Around 9: 45 a.m. on Canada Day, an unlikely band of engineers, educators, realtors and retired folk will congregate for the 40th time at the Steveston Salmon Festival.
They will be limbering up their lungs, loosening their lips and making last-minute adjustments to their uniforms.
They are the Richmond Legion Community Band and they're celebrating their 40th birthday this year.
No matter the weather, no matter how few makes their number, the legion band has been a fixture at the festival for the last four decades.
And this year, their big "4 - 0," the band will once again strike up as an integral part of the annual Salmon Festival Parade.
"Rain or shine, we will be there," said percussionist, Larry White, who thinks his first Canada Day parade with the band was 1984.
"And there's been some monsoons in the past, I remember them well."
For the first 30 years of their part in the parade, the band used to march the route, which back then began on No. 1 and Francis roads.
However, as is the case with most Legion bands, time and old age catches up and they were forced to enlist the help of Aheer Transport, who generously offered the use of a trailer.
"It's quite strenuous work marching and playing at the same time and, for many of us, it's just a bit too much," said White.
Next week, though, the band - formed back in the spring of 1973 by the Royal Canadian Legion Branch #5 - is likely to be the biggest its been in the parade for many years.
"The number does tend to fluctuate all the time, due to a number of factors, such as age, personality conflicts, disagreements over music and people just moving town," added White.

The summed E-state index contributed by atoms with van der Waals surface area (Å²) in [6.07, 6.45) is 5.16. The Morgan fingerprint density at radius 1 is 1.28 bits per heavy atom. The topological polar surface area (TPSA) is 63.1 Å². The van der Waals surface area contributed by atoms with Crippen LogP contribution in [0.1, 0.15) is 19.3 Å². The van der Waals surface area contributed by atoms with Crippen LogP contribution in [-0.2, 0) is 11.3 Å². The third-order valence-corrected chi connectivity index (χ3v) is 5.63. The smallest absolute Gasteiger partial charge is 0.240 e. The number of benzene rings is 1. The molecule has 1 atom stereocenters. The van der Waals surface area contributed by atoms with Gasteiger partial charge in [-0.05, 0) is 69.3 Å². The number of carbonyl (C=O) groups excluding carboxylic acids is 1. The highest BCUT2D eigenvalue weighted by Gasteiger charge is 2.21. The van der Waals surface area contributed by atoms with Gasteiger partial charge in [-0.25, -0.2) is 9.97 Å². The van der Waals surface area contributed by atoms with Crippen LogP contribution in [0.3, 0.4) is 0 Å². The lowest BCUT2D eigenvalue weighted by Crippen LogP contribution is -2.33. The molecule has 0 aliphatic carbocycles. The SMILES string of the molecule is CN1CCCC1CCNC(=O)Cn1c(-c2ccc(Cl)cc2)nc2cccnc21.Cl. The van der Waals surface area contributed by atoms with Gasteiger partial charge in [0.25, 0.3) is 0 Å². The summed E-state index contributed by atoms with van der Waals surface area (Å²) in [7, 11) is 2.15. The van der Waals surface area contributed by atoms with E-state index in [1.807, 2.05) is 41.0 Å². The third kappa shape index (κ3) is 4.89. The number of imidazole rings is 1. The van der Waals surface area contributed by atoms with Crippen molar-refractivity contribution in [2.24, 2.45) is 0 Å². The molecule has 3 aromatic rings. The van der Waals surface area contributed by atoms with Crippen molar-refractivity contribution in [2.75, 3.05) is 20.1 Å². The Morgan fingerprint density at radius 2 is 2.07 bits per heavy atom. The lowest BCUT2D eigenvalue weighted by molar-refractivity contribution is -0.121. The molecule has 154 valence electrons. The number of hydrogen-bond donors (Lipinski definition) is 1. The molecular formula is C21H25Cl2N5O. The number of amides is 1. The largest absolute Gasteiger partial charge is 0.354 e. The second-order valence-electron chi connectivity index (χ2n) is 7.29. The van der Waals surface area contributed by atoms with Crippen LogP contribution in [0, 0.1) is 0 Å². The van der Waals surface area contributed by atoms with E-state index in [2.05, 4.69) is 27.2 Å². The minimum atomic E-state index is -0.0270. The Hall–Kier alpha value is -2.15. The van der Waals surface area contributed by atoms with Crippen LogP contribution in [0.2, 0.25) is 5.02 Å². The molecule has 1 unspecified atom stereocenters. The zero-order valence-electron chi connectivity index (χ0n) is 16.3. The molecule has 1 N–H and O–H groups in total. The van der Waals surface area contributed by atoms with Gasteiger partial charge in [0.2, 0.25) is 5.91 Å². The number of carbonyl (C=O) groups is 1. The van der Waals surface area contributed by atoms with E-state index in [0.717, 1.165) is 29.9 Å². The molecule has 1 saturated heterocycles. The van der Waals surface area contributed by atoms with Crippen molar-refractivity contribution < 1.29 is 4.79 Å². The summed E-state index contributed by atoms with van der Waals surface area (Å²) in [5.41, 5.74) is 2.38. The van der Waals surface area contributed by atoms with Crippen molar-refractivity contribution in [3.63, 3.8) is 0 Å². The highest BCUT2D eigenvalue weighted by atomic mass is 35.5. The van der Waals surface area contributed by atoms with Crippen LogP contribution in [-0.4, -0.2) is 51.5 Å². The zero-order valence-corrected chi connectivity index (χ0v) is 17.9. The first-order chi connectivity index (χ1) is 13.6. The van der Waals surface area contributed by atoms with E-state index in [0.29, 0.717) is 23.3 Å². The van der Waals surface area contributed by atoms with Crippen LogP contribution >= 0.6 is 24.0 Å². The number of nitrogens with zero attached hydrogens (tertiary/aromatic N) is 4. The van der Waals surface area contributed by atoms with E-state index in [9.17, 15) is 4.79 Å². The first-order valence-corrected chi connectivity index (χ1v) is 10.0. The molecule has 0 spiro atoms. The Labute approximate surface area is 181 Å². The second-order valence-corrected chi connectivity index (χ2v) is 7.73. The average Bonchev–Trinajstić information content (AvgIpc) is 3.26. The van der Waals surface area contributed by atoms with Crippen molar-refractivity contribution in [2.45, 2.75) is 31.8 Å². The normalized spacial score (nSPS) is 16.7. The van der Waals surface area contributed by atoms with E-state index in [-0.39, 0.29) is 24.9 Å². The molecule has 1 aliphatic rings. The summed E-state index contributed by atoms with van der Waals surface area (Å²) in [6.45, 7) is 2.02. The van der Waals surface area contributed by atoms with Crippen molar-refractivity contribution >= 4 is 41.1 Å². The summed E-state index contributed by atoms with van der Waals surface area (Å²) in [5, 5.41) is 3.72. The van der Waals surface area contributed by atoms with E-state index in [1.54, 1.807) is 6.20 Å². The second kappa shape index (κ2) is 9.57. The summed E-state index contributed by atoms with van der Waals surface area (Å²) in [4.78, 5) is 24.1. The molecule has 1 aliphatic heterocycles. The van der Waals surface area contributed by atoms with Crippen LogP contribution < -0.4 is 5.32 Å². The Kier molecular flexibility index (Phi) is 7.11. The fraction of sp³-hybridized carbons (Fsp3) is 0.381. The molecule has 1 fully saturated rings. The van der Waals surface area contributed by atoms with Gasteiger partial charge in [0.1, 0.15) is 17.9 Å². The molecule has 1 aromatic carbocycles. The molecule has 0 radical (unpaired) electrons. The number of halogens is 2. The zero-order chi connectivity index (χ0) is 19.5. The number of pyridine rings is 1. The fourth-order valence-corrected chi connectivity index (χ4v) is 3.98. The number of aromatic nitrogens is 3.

"But this year, we're up to 32 members, the highest it's been for a while I think and they should all be there at the parade.
"The band is very popular and we have eight new members this year and many of them are young; well working age, I guess."
One man - a founding member of the band, who struggles to recall their first ever Salmon Festival Parade - is Ian Michie, who jokingly describes himself as "ancient" and thinks he's about 86 years old.
"I was playing the trumpet and there was about 20 of us in the band," said Michie, a chemist at the pulp end for a forestry company at the time, and who later went on to serve as the band's president for 10 years.
"The band was the only real opportunity in Richmond at the time for me to play.
"And we always practised once a week on a Monday night at the legion."
Michie had to give up playing - he played tuba in his later years - four years ago, due to his advancing years.
But the band still practises once a week, and still on a Monday night.
"There's still very much a social element to the band, as you can imagine, both after practises and after events there's a few libations," smiled White.
"But it also keeps you sharp in the mind and is very mentally stimulating."
Aside from the Salmon Festival Parade, the legion band performs at various civic and private functions and takes pride of place, not surprisingly, at the Cenotaph for the Remembrance Day commemorations.
And they have their annual fundraising concert at the Gateway Theatre in November.
The band has also had the honour of performing at the opening of the Arthur Laing and No. 2 Road bridges and at the Seattle Seafair parade.
In 1976, the band became incorporated under the name J.H Thompson Band Society.
That incorporation was dropped in 1981.
Later, it was incorporated in 1996 under the name Lulu Island Music Society.
And in 2003, the name was changed to Richmond Community Band Society, under which it still operates.
If you'd like more information on the band and its activities, go to www.richmondconcertband.ca.